ATLAS: Karole and I had been friends from the Cunningham days. At the beginning, I did the lights, costumes, and sets for her dances. We worked together with the Paris Opera, which took me to a whole different level of that other, nonfilmmaking part of my life. You know, I still do lighting for Michael Clark, but he’s really the only one, because it keeps me in touch with him. I usually see him once a year.

RAINER: You move so easily from one milieu to another. It’s like a network with your social connections.

ATLAS: Almost all of the early work I did was with people I knew well. These days I don’t leave the house, so I don’t know anyone. [laughs] I just go from one thing to another, because I’m afraid to turn things down, even though I’m so busy.

RAINER: Do you work on more than one project at a time?

ATLAS: I try not to. I have a show in Zurich coming up and then a show at the Kitchen a month later, so there’s no way I can do all new work for the Kitchen. I’m going to show different versions of two pieces I’m making, plus a live video with performance art. I just did a big live-video piece at the Brooklyn Academy of Music. I’d been working on it for two and a half years, and it was such a major effort. It starts out as a 3-D dance film—I’d always wanted to work in 3-D. And then there’s a break with live dancing and three live cameras and me mixing projections on a screen, so you can see all of it at once. It is so hard to do. And I’m doing all of these effects on top of the footage on the spot.

RAINER: So you’ve honed your skills as you’ve gone along?

ATLAS: I’ve learned everything on the job. I never went to school for anything. Even now when I sit with someone who’s doing technical things on the computer, I learn so much. I did a big commercial job for Calvin Klein two years ago. They asked me to make a film of the collection. The men’s and women’s collections were so different, so I decided to do two different films. It was the most luxurious working experience I’ve ever had. They had an art director who built the set and everything. It was so different from the art world.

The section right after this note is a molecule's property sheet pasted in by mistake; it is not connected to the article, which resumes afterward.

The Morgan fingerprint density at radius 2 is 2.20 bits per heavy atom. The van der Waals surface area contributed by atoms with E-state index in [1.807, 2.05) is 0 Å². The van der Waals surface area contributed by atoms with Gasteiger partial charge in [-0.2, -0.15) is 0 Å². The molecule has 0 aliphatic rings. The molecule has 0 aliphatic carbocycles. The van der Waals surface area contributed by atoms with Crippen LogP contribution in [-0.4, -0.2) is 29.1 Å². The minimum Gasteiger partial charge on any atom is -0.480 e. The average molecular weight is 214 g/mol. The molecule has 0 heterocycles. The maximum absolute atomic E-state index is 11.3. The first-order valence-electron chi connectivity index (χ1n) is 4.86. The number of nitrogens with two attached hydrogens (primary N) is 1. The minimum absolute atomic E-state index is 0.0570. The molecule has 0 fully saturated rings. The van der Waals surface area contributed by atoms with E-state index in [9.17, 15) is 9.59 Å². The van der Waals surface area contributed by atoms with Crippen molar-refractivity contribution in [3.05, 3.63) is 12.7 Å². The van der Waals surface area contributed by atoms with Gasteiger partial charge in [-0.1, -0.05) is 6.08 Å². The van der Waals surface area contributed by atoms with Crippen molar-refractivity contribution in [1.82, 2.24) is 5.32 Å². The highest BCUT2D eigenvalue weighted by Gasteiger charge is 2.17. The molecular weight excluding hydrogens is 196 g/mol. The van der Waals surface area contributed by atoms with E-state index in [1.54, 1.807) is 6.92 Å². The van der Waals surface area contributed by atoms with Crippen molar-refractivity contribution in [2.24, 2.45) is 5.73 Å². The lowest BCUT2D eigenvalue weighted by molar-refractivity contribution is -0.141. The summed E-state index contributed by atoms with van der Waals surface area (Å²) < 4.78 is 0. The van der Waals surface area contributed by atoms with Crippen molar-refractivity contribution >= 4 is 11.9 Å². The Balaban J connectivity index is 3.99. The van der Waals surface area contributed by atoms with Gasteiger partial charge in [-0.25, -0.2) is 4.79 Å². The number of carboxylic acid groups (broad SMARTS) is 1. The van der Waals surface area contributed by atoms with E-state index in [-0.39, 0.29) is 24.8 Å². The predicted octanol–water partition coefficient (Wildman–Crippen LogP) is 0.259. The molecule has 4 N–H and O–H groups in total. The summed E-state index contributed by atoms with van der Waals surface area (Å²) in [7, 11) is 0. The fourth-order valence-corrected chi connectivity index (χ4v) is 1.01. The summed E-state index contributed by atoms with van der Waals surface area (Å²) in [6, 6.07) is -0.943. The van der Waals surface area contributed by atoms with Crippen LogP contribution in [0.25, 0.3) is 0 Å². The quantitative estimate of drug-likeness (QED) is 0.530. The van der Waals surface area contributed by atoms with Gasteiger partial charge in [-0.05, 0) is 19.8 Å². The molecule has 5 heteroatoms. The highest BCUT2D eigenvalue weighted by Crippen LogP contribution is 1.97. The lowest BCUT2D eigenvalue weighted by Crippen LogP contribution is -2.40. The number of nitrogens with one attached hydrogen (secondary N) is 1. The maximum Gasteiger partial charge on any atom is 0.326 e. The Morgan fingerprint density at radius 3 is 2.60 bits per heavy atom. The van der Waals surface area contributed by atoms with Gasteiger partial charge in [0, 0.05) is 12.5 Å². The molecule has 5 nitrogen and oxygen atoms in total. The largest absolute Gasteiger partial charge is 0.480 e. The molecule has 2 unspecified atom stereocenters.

RAINER: I have to up my prices. I was just looking at stills from your 1973 film Mayonnaise Number One, with Douglas Dunn. They are lovely images.

ATLAS: In my youth, I had loved Manet’s paintings, so I thought, “I want to do a film for every painting.” [laughs] It was a boy with cherries. I didn’t show him the painting. I don’t know if I even told him about it. I just directed him. I must have told him it was Manet. But I made the costumes and the sets, and there were different versions based on the colors and shapes in the painting. And then I had him lean on the sawhorse. I also did a second one that I’ve lost. It was called Mayonnaise Number Two, and in it my therapist played the piano as Manet’s wife. It was very interesting to go on the other side of therapy where you’re not the patient. She was an older woman and was very sensitive about covering her arms, because in the painting, Manet’s wife is wearing sheer sleeves.

RAINER: Do you still go to a therapist?

ATLAS: I stopped a long time ago. I went to two different therapists in two different periods of my life, but the idea of therapy is you’re supposed to get better. [both laugh]

RAINER: Depends on what you mean by “better.” Tell me about that fantastic sex-and-death film you did with John Kelly, Son of Sam and Delilah [1991].

ATLAS: That came about because I had the very ambitious idea of doing a long-form television piece, like an hour and a half. I would develop the material in performance, and then that would be the material for a film. We never got funded, of course, so we went ahead with the performances, and my part was doing the film.

RAINER: I remember the final scene with John Kelly the most.

ATLAS: You mean, where they all get shot in the discotheque?